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DT Swiss was also tapped for the stainless steel spokes.

DT Swiss was also tapped for the stainless steel spokes.
(Image credit: James Huang)

Servais Knaven (Team Milram) may have finished 12' 47" down on Paris-Roubaix winner Fabian Cancellara (Saxo Bank) but in the process, rolled his way into history by tying the record of sixteen starts at the queen of the classics. Even better, though, Knaven has incredibly finished all sixteen times and even won the event in 2001.

That kind of experience comes with a wealth of knowledge and Knaven was unsurprisingly prepared for whatever Sunday brought his way. He finished in the Roubaix velodrome aboard his usual Focus Izalco road bike but muddy conditions would have seen him on his Focus Mares carbon 'cross machine instead.

We caught up with Knaven's alternate bike three days prior to the start of this year's running and so it still wasn't quite finalized but it's clear what the Dutch rider was aiming for. Even when fitted with traditional box-section Ambrosio aluminum tubular rims and fat 28mm-wide Continental tires, there was heaps of clearance at either end for mud and road debris to pass through. Adding to the generous clearances were Avid's new Shorty Ultimate cantilevers brakes with their uniquely configurable high or low profile stance, CNC-machined aluminum construction and light weight.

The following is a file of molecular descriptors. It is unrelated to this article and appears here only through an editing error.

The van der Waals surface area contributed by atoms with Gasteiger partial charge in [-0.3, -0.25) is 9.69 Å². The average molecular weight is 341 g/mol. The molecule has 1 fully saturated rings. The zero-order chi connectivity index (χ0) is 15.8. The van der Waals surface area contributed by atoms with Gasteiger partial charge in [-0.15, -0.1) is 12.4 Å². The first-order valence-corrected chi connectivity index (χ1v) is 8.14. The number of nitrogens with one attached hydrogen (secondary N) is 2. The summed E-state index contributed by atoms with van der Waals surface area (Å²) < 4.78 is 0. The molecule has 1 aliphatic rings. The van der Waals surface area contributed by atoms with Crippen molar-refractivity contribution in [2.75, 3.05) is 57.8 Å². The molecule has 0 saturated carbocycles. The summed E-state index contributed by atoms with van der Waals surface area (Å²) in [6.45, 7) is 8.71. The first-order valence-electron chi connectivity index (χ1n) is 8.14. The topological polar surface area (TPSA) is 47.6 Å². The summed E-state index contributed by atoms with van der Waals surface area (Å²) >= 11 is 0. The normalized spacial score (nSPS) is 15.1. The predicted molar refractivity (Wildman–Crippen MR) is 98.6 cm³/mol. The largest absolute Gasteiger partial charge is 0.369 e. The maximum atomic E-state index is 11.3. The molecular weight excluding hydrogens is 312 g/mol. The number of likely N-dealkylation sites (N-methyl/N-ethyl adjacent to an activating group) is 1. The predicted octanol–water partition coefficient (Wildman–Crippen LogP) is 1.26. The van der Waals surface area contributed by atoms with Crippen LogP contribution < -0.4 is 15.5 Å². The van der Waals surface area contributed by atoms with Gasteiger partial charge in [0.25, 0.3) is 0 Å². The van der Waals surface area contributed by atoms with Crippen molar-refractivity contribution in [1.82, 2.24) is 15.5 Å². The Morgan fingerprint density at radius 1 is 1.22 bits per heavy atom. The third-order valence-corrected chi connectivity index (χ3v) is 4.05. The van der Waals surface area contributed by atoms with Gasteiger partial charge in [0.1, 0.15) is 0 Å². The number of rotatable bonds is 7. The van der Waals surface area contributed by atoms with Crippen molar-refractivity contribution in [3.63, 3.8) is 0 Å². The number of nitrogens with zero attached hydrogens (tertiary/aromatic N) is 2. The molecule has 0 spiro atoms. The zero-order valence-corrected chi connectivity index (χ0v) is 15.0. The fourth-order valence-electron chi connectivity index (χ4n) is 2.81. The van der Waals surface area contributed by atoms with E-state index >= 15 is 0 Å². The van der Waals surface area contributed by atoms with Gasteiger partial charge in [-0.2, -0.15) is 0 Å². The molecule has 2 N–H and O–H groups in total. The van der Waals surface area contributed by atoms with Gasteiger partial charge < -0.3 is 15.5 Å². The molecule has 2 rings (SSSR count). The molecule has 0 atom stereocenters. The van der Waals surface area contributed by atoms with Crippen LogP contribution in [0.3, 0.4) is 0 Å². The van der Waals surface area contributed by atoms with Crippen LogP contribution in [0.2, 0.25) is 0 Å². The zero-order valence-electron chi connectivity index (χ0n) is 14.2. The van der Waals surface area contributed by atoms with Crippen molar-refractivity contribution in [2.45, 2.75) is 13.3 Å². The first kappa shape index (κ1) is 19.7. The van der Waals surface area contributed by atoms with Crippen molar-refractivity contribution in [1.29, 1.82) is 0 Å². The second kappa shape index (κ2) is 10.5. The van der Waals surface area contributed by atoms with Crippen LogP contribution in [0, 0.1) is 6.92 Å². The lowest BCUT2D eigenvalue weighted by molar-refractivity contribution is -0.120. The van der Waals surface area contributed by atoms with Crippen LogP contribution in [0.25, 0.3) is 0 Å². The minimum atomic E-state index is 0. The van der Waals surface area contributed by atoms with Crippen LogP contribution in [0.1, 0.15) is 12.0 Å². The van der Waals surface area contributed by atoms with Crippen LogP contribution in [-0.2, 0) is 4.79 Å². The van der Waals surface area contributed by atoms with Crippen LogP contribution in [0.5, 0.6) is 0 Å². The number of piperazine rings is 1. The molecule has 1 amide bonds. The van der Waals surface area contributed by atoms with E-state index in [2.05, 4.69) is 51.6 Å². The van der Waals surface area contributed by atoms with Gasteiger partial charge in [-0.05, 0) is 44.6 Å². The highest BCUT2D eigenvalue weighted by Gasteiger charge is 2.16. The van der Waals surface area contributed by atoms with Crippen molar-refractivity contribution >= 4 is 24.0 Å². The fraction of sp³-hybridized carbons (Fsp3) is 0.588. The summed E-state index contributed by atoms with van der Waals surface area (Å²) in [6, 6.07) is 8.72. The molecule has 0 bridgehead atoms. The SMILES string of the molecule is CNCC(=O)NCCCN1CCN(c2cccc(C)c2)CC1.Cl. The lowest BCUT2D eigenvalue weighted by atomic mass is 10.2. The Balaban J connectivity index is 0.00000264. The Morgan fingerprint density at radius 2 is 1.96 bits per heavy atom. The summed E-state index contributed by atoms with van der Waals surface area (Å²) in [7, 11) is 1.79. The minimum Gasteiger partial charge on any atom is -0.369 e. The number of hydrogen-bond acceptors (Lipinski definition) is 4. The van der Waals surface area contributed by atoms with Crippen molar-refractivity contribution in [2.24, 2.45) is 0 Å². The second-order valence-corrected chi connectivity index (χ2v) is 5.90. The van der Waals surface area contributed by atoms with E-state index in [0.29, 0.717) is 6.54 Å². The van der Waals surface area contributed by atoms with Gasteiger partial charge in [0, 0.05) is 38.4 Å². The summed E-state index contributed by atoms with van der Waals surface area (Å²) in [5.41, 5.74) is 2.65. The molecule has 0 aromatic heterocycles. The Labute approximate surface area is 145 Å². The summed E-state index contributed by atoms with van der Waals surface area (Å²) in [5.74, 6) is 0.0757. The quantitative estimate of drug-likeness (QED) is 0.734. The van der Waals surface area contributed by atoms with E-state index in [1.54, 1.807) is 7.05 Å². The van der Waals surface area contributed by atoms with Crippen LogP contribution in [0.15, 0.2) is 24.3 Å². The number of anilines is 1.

Additional safeguards included top tube routed cables to protect them from mud and debris (though they weren't sealed) and a machined aluminum chain watcher clamped underneath the front derailleur mounting bolt.

Otherwise, much of the rest of the gear was similar to what Knaven normally uses, including a SRAM Red drivetrain, Speedplay Zero Stainless pedals, and cockpit components from FSA and fi'zi:k. Interestingly, that also included a Red cassette, too, whose distinctive PowerDome construction most other teams passed over on Sunday for its propensity to pack with mud. Chainrings were still the usual 53/39T variety but mechanics were preparing to install a larger 44T inner ring after we left the team hotel.

In spite of the beefier frame and the setting aside of the team's usual Lightweight all-carbon deep-section wheels, Knaven's spare rig was still quite light at just 8.02kg (17.68lb) as pictured here. Drivetrain efficiency likely wouldn't have been far off from his road-going Izalco, either, given the Mares's large-diameter tubes throughout and oversized BB30 bottom bracket.

Race day brought dry conditions and relatively clear roads, though, so ultimately this bike went unused – perhaps a good thing considering Knaven had only ridden it five or six times according to the team mechanic. But at age 39, Knaven has demonstrated that he still has what it takes to finish Paris-Roubaix, rain or shine.

Knaven left the door open for yet one more Paris-Roubaix shortly after he finished on Sunday but more recently, he's now announced that he will retire this August.

Cheers to you, Servais. Paris-Roubaix won't be the same without you.

Complete bike specifications: